by Lisa Allgood, Executive Presbyter
In these days Jesus went out to the mountain to pray, and all night He continued in prayer to God.
Having dismissed the multitude, He went into a mountain alone to pray.
At first blush that’s an oxymoron, isn’t it?
Henri Nouwen wrote “Solitude is the place where God-with-us can be unpacked and where we connect with God-who-is-our-origin, our loving and benevolent Father and Mother, our Savior, our unconditional Lover. And solitude is the place where our own hearts uncover our deep yearning to be loved unconditionally, and to love with our whole beings. Solitude is indeed the place of the great encounter, from which all other encounters derive their meaning. In solitude we meet the One-who-calls-us-beloved. In solitude, we leave behind our many activities, concerns, plans and projects, opinions and convictions to enter into the presence of Love, naked, vulnerable, open, and receptive. Here we encounter a Father/Mother God who is all love, all care, all forgiveness. In solitude we are led to a personal and intimate relationship with Love itself.”
Our culture doesn’t like solitariness. It is structured for couples, for groups, for families. Commercials and realtors (sorry, I’ve been house-hunting for Meredith’s move to Long Island – realtors are on my mind; almost every online listing now has a picture of a table with two wineglasses) and events and technology and – well, almost everything – are presented as best when there’s more than one person.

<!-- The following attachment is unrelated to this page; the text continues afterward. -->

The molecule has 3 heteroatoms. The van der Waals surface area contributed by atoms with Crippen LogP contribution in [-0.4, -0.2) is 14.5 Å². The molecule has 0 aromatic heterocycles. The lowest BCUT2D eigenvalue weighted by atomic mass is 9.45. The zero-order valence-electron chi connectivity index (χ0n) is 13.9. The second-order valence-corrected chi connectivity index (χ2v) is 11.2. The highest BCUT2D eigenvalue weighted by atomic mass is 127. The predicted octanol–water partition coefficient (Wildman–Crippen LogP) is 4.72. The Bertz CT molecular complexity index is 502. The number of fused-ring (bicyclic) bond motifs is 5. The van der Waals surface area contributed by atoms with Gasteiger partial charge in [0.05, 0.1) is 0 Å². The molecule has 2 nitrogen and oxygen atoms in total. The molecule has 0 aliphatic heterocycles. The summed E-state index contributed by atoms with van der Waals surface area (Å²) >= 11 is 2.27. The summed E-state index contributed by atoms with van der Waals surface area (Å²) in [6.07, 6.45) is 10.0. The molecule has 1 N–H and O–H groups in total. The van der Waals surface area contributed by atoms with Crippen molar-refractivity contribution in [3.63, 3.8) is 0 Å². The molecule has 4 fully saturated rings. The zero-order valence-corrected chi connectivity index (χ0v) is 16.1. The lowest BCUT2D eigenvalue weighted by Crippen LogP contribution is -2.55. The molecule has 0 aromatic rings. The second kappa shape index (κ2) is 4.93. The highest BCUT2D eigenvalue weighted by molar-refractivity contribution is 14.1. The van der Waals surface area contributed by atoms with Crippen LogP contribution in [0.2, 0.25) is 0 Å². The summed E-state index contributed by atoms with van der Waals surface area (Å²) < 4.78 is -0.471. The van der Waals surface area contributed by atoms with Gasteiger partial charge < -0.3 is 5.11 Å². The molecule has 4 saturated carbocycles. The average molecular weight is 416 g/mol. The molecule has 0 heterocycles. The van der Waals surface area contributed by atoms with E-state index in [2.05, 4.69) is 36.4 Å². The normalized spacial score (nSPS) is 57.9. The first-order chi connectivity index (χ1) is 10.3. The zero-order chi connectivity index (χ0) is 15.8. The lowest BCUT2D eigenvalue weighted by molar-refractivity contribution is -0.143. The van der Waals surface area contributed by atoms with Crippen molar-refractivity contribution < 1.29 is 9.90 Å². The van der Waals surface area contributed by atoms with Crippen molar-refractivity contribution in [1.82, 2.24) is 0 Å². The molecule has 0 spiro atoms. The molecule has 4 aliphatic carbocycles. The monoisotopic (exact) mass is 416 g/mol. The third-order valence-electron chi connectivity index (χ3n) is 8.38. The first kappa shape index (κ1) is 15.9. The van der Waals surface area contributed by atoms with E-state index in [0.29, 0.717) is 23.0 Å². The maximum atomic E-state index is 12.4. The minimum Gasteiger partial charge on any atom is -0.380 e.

But solitude – true solitude – is different than solitariness. Different than aloneness. And certainly different than being lonely.
David was forced into hiding and isolation because of Saul’s madness and suffered from that loneliness, but turned it into life-giving solitude when he prayed. “Why are you cast down, O my soul? And why are you disquieted within me? Hope in God, for I shall yet praise Him for the help of His countenance” (Ps 42:5).
Solitude – 40 days and nights – prepared both Jesus and Paul for their ministries. As the Scripture cited above, Jesus routinely went off by Himself to pray, especially after events that likely left Him drained.
St. Eucherius told the story of a person who wished to be perfect asked a spiritual director what he had to do, and the answer was: “Solitude is the place where man finds God. In solitude, virtue is easily preserved; in intercourse with the world it is easily lost.” St. Bernard wrote that he learned more about God and Divine things in solitude under the oaks and beeches than from the books and schools of the learned. The Desert Fathers and Mothers of Egypt withdrew to be in solitary communion with God.
Solitude prepared Jesus for the crowds – because He was solitary in prayer to His Father, seeking His Father’s will and strength and counsel. I suspect Paul, after his conversion, was the same. Solitude teaches His servants a deeper understanding of Who He is and what they can do for Him, under His care and guidance.
One of the most impactful exercises – and probably the most difficult – across our entire Living Churches Initiative curriculum is to send team members out, individually, one by one, in silence – and tell them to simply listen for 30 minutes. Listen to what the Spirit is telling you, or showing you, or in one case – singing to you. Where does God want your church to go? What is He dreaming for your church that your church alone can do for His Kingdom?
One of my mindfulness mentors, Thích Nhất Hạnh, said in his book Silence: The Power of Quiet in a World Full of Noise: “Don’t ask me anything more. My essence is wordless.”
So, Beloved Community of the Presbytery of Cincinnati – where are you being alone with your God? Where are you seeking Him to guide you, to prepare you, to strengthen you?
My challenge to you? Seek, in solitude. You will never be alone. And what you learn – what you hear – what visions and songs come to you – will be amazing.
Because the essence of the most Beloved Community? It’s between us individually and our God.